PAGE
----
The biggest and boldest bet seems to be Blinkit. The quick commerce delivery player has been running at a scorching pace since it started its 10-minute pilot in August. Blinkit has opened over 330 operational dark stores across eight cities and plans to hit 500 by the end of January 2022. The company claims to be clocking a run rate of over 4 million monthly orders; and, in December, it claimed to be opening one store every four hours.
Hyperlocal commerce, Goyal reckons, is very close to what Zomato is as a business. “It’s just that a different product is being ordered, but most of the mechanics are the same,” he argues. Food and grocery, he lets on, are different things but the principles are the same. High online grocery penetration has remained elusive in India for the past 7-8 years. The country might finally be at an inflection point with widespread adoption in the 10-minute delivery format, he adds.
If one goes by the products delivered by Blinkit on December 31, the user base seems to be wide, and the items ordered diverse: From potato chips, cold drinks, ice packs, instant noodles and namkeens to matchboxes, hookah flavours, Covid-testing kits, lemons and condoms. “There is a product-market fit,” says Goyal, adding that people are realising the need for instant and are moving away from planning their needs a day in advance.
Blinkit not only fits into Zomato’s larger scheme of things but also gives it a presence in the hyperlocal space. Rival Swiggy is aggressively expanding its own presence here, with Instamart, and is reportedly in talks to buy a stake in bike taxi player Rapido. Dunzo has built a strong consumer base over the last few years and has bagged backing from Reliance Retail, which picked up a 25.8 percent stake by leading a $240 million round; Walmart-backed Flipkart is rapidly scaling its hyperlocal play and Amazon is getting bullish on its grocery business.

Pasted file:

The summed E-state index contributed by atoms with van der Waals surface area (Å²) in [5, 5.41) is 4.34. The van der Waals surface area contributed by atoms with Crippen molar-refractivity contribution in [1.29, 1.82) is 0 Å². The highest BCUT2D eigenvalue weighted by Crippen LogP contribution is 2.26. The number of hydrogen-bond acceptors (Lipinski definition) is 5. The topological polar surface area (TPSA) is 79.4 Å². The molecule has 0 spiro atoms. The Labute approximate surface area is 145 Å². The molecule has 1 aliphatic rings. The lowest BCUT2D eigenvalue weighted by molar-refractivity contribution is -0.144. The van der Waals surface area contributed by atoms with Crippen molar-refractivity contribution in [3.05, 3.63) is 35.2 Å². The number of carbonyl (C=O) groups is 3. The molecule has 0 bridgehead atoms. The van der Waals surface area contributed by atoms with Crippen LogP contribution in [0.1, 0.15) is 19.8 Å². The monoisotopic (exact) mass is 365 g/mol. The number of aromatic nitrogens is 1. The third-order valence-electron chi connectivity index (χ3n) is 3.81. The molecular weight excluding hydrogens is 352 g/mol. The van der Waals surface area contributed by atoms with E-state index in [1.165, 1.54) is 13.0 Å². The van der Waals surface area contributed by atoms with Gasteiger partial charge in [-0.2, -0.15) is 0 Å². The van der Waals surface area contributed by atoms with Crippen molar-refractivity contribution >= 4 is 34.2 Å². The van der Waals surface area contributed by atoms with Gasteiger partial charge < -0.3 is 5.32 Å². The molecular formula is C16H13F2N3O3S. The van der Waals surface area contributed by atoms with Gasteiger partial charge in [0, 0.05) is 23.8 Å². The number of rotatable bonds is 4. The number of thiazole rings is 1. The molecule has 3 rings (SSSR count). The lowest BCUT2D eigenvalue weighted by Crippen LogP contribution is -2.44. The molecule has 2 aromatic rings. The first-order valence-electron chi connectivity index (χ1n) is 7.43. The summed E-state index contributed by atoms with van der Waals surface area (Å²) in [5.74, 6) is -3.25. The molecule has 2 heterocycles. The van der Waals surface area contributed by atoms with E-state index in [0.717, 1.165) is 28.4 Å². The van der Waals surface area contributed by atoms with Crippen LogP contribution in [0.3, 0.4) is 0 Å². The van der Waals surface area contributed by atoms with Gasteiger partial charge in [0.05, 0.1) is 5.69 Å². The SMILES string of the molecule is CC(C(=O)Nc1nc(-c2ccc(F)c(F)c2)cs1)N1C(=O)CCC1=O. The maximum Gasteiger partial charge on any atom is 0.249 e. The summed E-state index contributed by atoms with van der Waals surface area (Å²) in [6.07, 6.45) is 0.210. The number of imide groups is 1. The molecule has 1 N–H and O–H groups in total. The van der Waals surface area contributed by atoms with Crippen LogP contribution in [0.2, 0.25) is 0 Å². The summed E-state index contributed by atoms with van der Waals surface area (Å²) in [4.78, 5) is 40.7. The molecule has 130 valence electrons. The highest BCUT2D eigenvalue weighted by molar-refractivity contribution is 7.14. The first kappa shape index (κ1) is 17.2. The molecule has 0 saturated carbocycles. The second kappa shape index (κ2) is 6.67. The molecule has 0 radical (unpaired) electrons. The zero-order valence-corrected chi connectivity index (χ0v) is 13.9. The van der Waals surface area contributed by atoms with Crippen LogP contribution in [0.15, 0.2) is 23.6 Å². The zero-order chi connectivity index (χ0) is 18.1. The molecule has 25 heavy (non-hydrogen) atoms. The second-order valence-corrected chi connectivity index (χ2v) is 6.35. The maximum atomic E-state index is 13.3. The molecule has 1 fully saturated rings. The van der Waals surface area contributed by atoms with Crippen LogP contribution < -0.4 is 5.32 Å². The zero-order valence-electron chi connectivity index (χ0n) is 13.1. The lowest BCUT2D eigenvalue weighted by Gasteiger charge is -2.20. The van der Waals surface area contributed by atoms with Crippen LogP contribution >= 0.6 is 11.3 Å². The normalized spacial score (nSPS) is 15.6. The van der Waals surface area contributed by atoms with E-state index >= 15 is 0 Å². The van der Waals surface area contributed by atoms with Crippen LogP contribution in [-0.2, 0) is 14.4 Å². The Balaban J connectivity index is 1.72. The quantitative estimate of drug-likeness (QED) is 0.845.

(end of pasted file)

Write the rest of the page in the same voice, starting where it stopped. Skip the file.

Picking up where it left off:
The scramble to get into quick commerce is not hard to fathom. The market in India is estimated to leapfrog to $5 billion in 2025 from $0.4 billion last year. And the growth is coming on the back of a booming online consumables market which is set to become $30 billion in 2025 from just $3.8 billion in 2020. Half of this growth will come from metro and Tier I cities, according to a report by consulting firm Redseer. “There is a lot of synergy between food delivery and quick commerce,” says Rohan Agarwal, director at Redseer.
Prod Goyal to elaborate on the potential synergies he envisioned between Zomato and Blinkit before making the investment, and his response is guarded. “I can only say what is out there in the public domain. Now we are a public company,” he smiles. “We are newly there. So I would prefer to err on the side of not saying stuff that I have not said earlier.”
The newly-listed company, though, is quick to learn from its solo grocery experiments. Twice since the onset of pandemic in March 2020, Zomato flirted with grocery delivery. The second time, it eventually abandoned a pilot run of 45-minute delivery in a few markets of Delhi-NCR in July last year. The first time was during the lockdown in mid-2020. In an email reportedly sent to its employees last September when it pulled the plug on its grocery venture, the food delivery major shared the reasons for exiting. The grocery service, the email outlined, had moderate success, faced a few challenges, including frequent changes in inventory and gaps in order fulfilment, leading to a poor customer experience.
Zomato CFO Akshant Goyal outlines three parts of the long-term play. First is ‘brutal prioritisation’. This means divesting or shutting down businesses that aren’t likely to drive exponential value for shareholders in the long term. Second is invest in core food businesses and the ecosystem around them to make it a robust long-term value driver. And, lastly, build the hyperlocal ecommerce ecosystem by leveraging Zomato’s key strengths to invest and partner with other companies to tap into growth opportunities beyond food.
The core of Zomato’s investment strategy is to help the new companies scale. As they do, the CFO explains, the parent will provide capital and consolidate its holdings. This might lead to a potential merger at some point if the founders of these companies want to or, otherwise, would result in learnings and financial returns for Zomato.